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Full-Text Articles in Law

Introducing Lawrence V. Texas: Some Background And A Glimpse Of The Future, Edward Stein Jan 2004

Introducing Lawrence V. Texas: Some Background And A Glimpse Of The Future, Edward Stein

Articles

The Supreme Court's decision in Lawrence v. Texas broke new ground for the legal position of lesbians, gay men and other sexual minorities in the United States. This article reviews the legal background against which Lawrence was decided (focusing on privacy and equal protection arguments). The article then explores the likely implications of this decision, specifically for the recognition of same-sex marriage and the constitutionality of laws that make other sex acts criminal. The article suggests that the most interesting questions after Lawrence concern whether the logic of Justice O'Connor's concurrence (that focused on the equal protection argument) will be …


Grutter V. Bollinger: This Generation's Brown V. Board Of Education, Michelle Adams Jan 2004

Grutter V. Bollinger: This Generation's Brown V. Board Of Education, Michelle Adams

Articles

At first blush, Grutter appears to be a deviation from the body of the Court's recent affirmative action jurisprudence: it says "yes" where the other cases said "no." But it is not so clear that Grutter is a deviation from current law. Instead, it might be seen as consistent with it, in that the justification for the racial preference recognized in Grutter transcended the justifications offered in the previous cases, and the method used to achieve that end, "race as a factor," diffused rather than highlighted race. From this perspective, Grutter addressed several concerns that had troubled the Court for …


Bolling Alone, Richard A. Primus Jan 2004

Bolling Alone, Richard A. Primus

Articles

Under the doctrine of reverse incorporation, generally identified with the Supreme Court's decision in Bolling v. Sharpe, equal protection binds the federal government even though the Equal Protection Clause by its terms is addressed only to states. Since Bolling, however, the courts have almost never granted relief to litigants claiming unconstitutional racial discrimination by the federal government. Courts have periodically found unconstitutional federal discrimination on nonracial grounds such as sex and alienage, and reverse incorporation has also limited the scope of affirmative action. But in the presumed core area of preventing federal discrimination against racial minorities, Boiling has virtually no …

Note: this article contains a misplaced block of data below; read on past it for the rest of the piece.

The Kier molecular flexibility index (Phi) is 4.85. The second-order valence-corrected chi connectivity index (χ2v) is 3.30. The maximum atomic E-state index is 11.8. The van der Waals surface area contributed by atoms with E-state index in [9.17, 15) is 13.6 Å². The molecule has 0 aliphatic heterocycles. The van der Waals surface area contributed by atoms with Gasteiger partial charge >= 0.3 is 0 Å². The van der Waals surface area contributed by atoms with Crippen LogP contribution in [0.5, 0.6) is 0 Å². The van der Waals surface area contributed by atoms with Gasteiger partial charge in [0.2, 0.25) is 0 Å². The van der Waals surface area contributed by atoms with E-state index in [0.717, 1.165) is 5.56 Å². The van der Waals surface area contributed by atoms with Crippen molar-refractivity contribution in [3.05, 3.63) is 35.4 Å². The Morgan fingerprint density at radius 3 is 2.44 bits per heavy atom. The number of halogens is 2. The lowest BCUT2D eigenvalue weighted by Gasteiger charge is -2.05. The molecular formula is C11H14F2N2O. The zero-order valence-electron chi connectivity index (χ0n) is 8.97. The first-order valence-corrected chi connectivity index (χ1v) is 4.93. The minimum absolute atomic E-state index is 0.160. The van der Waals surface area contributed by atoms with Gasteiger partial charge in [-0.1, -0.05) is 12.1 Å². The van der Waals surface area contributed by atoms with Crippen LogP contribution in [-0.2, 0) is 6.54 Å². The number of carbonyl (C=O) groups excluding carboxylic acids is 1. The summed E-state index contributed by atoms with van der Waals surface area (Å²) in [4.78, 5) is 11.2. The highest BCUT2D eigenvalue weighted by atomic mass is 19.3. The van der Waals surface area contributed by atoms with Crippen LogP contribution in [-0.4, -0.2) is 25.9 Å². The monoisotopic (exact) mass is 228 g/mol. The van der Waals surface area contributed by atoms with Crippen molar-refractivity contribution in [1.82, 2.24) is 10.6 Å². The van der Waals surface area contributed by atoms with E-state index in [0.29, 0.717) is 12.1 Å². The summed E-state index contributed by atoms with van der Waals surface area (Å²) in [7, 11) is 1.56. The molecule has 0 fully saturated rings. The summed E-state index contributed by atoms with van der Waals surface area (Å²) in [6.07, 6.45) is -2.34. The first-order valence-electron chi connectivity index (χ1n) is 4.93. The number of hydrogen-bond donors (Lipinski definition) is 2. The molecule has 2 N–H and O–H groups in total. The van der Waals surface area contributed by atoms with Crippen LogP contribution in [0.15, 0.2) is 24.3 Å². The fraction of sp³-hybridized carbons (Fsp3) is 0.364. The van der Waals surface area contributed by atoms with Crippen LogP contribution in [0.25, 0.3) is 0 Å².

A Thirteenth Amendment Framework For Combating Racial Profiling, William M. Carter Jr. Jan 2004

A Thirteenth Amendment Framework For Combating Racial Profiling, William M. Carter Jr.

Articles

Law enforcement officers’ use of race to single persons out for criminal suspicion (“racial profiling”) is the subject of much scrutiny and debate. This Article provides a new understanding of racial profiling. While scholars have correctly concluded that racial profiling should be considered a violation of the Fourth Amendment, the Fourteenth Amendment’s Equal Protection Clause, and existing federal statutes, this Article contends that the use of race as a proxy for criminality is also a badge and incident of slavery in violation of the Thirteenth Amendment.

Racial profiling is not only a denial of the right to equal treatment, but …


A Glimpse Behind And Beyond Grutter, Evan H. Caminker Jan 2004

A Glimpse Behind And Beyond Grutter, Evan H. Caminker

Articles

Many people have suggested that the recent battle over affirmative action was a defining moment for the contemporary relevance of Brown v. Board of Education and that it would determine the promise and potential for widespread societal integration. In my remarks, I want to comment upon a couple of comparisons and links between the Brown, Bakke, Grutter, and Gratz cases.